Foto Yann Riou
HIGH-PRESSURE RIDGE 0 - DEPRESSION
The racing trimaran has been in the Pacific Ocean for just over 24 hours now, and is trying to get to the last cape of this crewed round-the-world record attempt as quickly as possible. Passing close to the coast of the South Island of New Zealand, Dona Bertarelli, Yann Guichard and their 12 teammates are finally finished with the ridge of high pressure and are now in a depression with a westerly wind of 30 knots. The speedometer should start to climb on board as the legendary swell of the South Seas should make its first appearance. A second depression, that is developing to the east of the first one, will be crucial in choosing the right route to take in the Pacific.
In terms of life on board, there is still a little over half of the road ahead for the 14 sailors, who after 22 days at sea are beginning to lose track of time as they have to juggle with all the time zones - as Dona Bertarelli said in her message from the boat.
Day 22 – 16h00 GMT
205.6 nm behind the current record holder
Distance covered from the start: 14,416.3 nm
Average speed over 24 hours: 25.5 knots
Distance over 24 hours: 613 nm
A change of scene as the team approaches New Zealand.
We’re almost done with the lacklustre ridge we’ve been with for a number of days, cursing it all the way.
Deepening of a low pressure system south of New Zealand. The 30-knot westerly wind will be established this afternoon, between the depression and the high land relief of South Island.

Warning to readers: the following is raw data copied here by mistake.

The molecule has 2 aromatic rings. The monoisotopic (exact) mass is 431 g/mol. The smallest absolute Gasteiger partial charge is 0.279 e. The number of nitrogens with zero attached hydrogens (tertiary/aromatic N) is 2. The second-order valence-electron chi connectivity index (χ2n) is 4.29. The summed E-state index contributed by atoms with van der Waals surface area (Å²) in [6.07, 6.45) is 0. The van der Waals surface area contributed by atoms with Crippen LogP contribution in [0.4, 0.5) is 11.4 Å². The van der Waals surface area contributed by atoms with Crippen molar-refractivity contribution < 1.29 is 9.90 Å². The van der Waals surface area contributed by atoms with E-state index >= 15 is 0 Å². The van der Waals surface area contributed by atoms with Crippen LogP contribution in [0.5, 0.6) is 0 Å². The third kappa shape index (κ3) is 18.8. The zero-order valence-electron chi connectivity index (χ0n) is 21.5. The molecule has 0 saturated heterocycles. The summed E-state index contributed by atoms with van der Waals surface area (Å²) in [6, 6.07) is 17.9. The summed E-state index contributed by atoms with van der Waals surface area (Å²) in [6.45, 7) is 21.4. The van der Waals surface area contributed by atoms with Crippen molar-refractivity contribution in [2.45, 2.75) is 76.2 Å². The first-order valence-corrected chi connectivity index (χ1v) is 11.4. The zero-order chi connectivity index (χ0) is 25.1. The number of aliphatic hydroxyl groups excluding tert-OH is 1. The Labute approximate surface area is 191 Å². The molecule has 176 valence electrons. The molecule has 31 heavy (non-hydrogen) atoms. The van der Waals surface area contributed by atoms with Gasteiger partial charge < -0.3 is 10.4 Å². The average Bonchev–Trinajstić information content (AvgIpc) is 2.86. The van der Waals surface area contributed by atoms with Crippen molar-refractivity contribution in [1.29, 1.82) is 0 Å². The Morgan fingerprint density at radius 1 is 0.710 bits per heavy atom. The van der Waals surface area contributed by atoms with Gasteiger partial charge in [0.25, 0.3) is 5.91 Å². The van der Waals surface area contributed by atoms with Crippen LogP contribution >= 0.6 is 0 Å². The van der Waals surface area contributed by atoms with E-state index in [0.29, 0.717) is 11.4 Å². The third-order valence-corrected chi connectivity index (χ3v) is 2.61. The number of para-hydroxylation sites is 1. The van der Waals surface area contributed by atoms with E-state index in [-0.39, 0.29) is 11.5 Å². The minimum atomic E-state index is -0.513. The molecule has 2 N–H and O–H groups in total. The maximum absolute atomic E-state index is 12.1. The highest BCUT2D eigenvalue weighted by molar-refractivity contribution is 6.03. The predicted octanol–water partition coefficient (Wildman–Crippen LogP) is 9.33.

Westerly swell, 4m. Gusting.
We’ll even have two lows for the price of one. A secondary depression is deepening east of the first one. It’ll keep us busy until Monday evening, perhaps beyond.
To be frank, the future of that low will determine our course in the South Pacific. We’re keeping a close eye on it.
MESSAGE FROM DONA BERTARELLI
Don’t ask me what time it is. I’ve got no idea. I don’t even know whether it’s morning, afternoon or evening.
On board we use UTC, also known as GMT. Does that help? Not really: it makes it all the more confusing!
Just to give you an idea, daybreak is at 6.30pm, and nightfall at 1pm. But it gets worse. Lunch is at four o’clock in the morning, and our evening meal is at midday! That should give you an idea of the chaos, but there’s more: all these times shift by an an hour and a half every day.
So I just eat when I’m told to eat, without asking too many questions, but when I woke up this morning I didn’t really enjoy having paella for breakfast.
Foto Yann Riou
Things will get even more complicated over the next two days, when we’ll go through the same day twice. Just after New Zealand we’ll cross the International Date Line, so one minute it will be midnight on December 15th, and the next it will be midnight on December 14th. It’s crazy, but that’s how Phileas Fogg, thinking he’d lost his bet, discovered that actually he had successfully travelled around the world in 80 days.
First 24 hours in the Pacific
Start of day 22 at 8h00 GMT
Position : 48.47.54’ S and 163.56.26 E
129,68 behind the record holder Banque Populaire V
Distance covered from the start: 14 193 nM
Distance traveled over 24 hours: 692,3 nM
Speed over 24 hours : 28,8 knts
Sails : Full mainsail and small gennaker